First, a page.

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Thursday, August 25, 2016

Cultural captivity in the American UMC, part 1

A few weeks ago, Robert Hunt wrote a series of blog posts (post 1, post 2, and post 3) about The United Methodist Church’s difficulties in taking culture into consideration in our conversations about what it means to be a global church. Dr. Hunt, focusing in particular on how decision-making processes are embedded in culture, wrote, “The whole UMC is set up in decision making structures that are distinctly Anglo-American in culture. … These structures are significantly different from those of ethnic minorities within the US, and even more so United Methodists outside the U.S.”

While Dr. Hunt details this argument for United Methodists outside the US, I’d like to pursue just a couple of examples of how this argument plays out within the US, with special reference to leadership rather than decision-making.

Itineracy is a deeply-held value in the UMC, despite a long-term trend toward longer pastorates and notable exceptions at big-steeple church. Yet Anthony J. Shipley notes that frequent changes of pastoral leadership do not fit well with prevailing African-American expectations of church leadership. He writes, “Wherever you see a strong African-American church in an urban center, you will see a pastor who has been there a long time. The way we do business in The UMC, moving pastors every few years, you cannot possibly build a strong church.”[1] The examples of strong African-American churches Shipley provides have all benefitted from longer-than-average pastoral stays.

In another example, Justo Gonzalez has written about the challenges associated with providing theological education to rising Hispanic pastoral leaders in the UMC. Because the percentage of Hispanics with college degrees is lower than it is for other groups and because many Hispanics lack the financial resources and time to complete a three-year M.Div. degree, this pre-requisite for fully ordained ministry in the UMC may be out of reach. Gonzalez states bluntly that “we must acknowledge the cultural captivity of much of our institutional and ecclesiastical life, which prevents us from recruiting and making way for the growing minorities that will soon be the majority of the church.”[2]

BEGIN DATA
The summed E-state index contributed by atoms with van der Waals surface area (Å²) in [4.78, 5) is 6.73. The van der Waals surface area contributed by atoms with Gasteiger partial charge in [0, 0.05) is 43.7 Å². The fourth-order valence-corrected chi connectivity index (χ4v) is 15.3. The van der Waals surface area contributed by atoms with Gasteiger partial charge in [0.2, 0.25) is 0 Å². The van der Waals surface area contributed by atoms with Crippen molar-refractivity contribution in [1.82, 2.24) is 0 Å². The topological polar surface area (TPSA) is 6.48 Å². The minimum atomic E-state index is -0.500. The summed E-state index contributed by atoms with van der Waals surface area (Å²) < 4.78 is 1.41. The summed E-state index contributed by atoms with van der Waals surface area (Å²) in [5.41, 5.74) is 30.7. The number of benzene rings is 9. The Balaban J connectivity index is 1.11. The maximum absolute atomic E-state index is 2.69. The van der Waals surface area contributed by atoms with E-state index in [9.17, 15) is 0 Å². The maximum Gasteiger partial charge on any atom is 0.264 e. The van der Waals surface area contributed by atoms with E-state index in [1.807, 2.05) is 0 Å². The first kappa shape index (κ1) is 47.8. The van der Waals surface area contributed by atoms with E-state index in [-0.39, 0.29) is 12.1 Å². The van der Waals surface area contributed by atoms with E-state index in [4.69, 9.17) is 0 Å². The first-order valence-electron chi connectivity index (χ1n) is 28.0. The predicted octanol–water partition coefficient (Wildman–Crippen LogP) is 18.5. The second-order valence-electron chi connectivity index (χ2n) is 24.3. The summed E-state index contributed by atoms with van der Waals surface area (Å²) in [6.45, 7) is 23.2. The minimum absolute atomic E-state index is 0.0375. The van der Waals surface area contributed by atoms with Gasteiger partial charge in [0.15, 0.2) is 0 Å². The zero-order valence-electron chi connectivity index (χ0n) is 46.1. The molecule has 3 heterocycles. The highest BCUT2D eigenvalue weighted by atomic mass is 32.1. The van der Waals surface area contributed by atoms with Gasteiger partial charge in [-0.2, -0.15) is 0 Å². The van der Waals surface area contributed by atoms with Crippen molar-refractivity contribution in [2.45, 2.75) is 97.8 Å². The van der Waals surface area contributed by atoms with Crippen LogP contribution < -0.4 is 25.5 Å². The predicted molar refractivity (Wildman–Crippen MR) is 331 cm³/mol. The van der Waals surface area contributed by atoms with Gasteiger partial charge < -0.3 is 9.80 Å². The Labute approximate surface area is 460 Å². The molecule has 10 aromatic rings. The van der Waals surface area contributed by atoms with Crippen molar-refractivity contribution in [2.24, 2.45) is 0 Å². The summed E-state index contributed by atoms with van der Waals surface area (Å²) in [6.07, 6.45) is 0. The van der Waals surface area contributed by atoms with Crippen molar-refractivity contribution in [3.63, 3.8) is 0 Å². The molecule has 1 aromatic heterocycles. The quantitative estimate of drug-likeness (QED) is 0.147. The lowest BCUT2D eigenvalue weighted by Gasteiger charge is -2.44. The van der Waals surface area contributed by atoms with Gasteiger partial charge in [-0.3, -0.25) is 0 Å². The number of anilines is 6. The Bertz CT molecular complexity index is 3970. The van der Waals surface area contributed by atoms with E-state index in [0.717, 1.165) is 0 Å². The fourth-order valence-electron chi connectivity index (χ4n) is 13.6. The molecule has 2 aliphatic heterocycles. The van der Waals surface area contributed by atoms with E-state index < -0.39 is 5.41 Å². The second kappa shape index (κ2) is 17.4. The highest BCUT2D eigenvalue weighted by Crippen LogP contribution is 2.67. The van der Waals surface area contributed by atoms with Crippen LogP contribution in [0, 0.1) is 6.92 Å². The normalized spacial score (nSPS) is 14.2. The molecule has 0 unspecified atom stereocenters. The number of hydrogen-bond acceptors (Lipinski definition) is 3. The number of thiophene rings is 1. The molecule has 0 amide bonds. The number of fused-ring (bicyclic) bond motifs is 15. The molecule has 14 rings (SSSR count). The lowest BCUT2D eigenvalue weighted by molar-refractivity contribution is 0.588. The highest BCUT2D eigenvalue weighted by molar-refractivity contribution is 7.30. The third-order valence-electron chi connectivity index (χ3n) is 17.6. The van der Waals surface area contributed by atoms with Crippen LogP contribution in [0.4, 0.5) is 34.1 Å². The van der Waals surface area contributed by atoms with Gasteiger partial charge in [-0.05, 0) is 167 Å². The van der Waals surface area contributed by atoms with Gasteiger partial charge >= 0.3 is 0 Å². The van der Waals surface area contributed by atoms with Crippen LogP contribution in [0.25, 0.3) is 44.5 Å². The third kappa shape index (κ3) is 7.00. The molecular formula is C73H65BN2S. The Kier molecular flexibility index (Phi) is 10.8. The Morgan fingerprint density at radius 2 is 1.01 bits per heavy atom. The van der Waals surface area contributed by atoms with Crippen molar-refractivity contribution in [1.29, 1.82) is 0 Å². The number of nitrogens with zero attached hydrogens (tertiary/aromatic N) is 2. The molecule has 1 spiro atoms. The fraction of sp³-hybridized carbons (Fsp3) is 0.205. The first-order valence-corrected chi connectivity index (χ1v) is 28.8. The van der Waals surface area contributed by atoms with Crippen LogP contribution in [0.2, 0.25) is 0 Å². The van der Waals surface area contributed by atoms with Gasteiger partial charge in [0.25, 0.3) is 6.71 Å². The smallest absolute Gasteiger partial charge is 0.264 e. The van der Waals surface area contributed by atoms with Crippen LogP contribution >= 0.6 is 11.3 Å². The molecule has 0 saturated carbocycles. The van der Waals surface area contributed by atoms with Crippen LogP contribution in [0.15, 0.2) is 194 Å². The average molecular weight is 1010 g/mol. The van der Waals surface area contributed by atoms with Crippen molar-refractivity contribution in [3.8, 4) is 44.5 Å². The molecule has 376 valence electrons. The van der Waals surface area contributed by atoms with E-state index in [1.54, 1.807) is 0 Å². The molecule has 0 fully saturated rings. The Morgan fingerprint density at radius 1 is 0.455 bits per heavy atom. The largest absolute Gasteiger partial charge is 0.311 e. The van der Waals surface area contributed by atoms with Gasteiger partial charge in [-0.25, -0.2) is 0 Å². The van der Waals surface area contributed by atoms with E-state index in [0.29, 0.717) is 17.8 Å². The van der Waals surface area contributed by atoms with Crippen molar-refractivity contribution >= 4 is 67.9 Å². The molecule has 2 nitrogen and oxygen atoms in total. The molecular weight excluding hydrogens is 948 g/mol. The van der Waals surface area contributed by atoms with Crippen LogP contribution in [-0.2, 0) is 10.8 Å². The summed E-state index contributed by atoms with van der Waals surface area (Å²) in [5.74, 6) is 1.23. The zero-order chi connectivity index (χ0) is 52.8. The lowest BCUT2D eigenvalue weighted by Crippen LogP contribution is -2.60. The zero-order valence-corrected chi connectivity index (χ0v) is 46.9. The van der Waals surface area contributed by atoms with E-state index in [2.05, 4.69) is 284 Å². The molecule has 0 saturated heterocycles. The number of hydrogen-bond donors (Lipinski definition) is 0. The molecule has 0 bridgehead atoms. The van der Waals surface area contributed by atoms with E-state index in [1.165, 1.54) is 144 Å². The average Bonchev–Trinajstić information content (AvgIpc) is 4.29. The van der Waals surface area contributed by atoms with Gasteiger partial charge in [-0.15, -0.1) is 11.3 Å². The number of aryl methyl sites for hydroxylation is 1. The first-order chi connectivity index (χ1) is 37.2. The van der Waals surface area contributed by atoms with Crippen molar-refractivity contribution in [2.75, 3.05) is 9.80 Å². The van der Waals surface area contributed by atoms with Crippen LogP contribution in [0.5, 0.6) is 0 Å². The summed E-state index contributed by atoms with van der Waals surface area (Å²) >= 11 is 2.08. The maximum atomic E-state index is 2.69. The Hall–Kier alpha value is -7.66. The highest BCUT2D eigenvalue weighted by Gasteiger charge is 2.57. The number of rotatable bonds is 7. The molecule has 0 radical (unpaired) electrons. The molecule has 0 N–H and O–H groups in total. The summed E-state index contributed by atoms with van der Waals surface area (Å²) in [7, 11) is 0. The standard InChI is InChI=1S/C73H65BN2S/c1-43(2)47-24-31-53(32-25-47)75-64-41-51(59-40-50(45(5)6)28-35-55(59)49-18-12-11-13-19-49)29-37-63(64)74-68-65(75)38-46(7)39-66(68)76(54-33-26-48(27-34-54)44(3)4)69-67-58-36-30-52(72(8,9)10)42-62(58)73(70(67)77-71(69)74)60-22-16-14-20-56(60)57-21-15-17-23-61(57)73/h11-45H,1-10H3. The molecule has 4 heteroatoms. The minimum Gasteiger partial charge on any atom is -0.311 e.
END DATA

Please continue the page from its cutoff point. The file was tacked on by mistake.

The two examples cited address pastoral leadership, but one could make similar arguments related to lay leadership, decision-making, finances, and other areas of organizational life, as well as the much more obvious realm of cultural differences surrounding worship. The examples have been framed in terms of cultural differences related to race/ethnicity, but there are also cultural differences related to socioeconomic class (both Shipley and Gonzalez have strong words on this point, too) or even generation that are also relevant to the church.

The upshot of this difficulty of the UMC in responding to culture is not just the possibility for cultural misunderstandings and conflicts that exists in the global UMC but a real limit to the UMC’s reach in the US. Despite the presence of some very faithful members and leaders of color, we are overwhelmingly a white, middle-class church in a country that is less and less either.

Robert P. Jones’ recent book The End of White, Christian America is surely hyperbolic in its title, but it makes an important point: Christianity is declining among white Americans, and the growth segments for Christianity in America are among non-whites. As this blog has previous reported, the UMC is one of the whitest denominations in the US.

The Pew Forum and others have thoroughly documented the decrease of the middle-class in the US, as more people move either up or down the economic ladder. As this blog has previously reported, the decline in the American middle class parallels the decrease in American UMC membership.

Hence, if the UMC is not able to acknowledge, account for, and adapt to cultural differences domestically as well as globally, we can expect our decline in the US to continue no matter what position we take on sexuality, no matter what revitalization plan we put into place, no matter what sort of restructuring we undertake.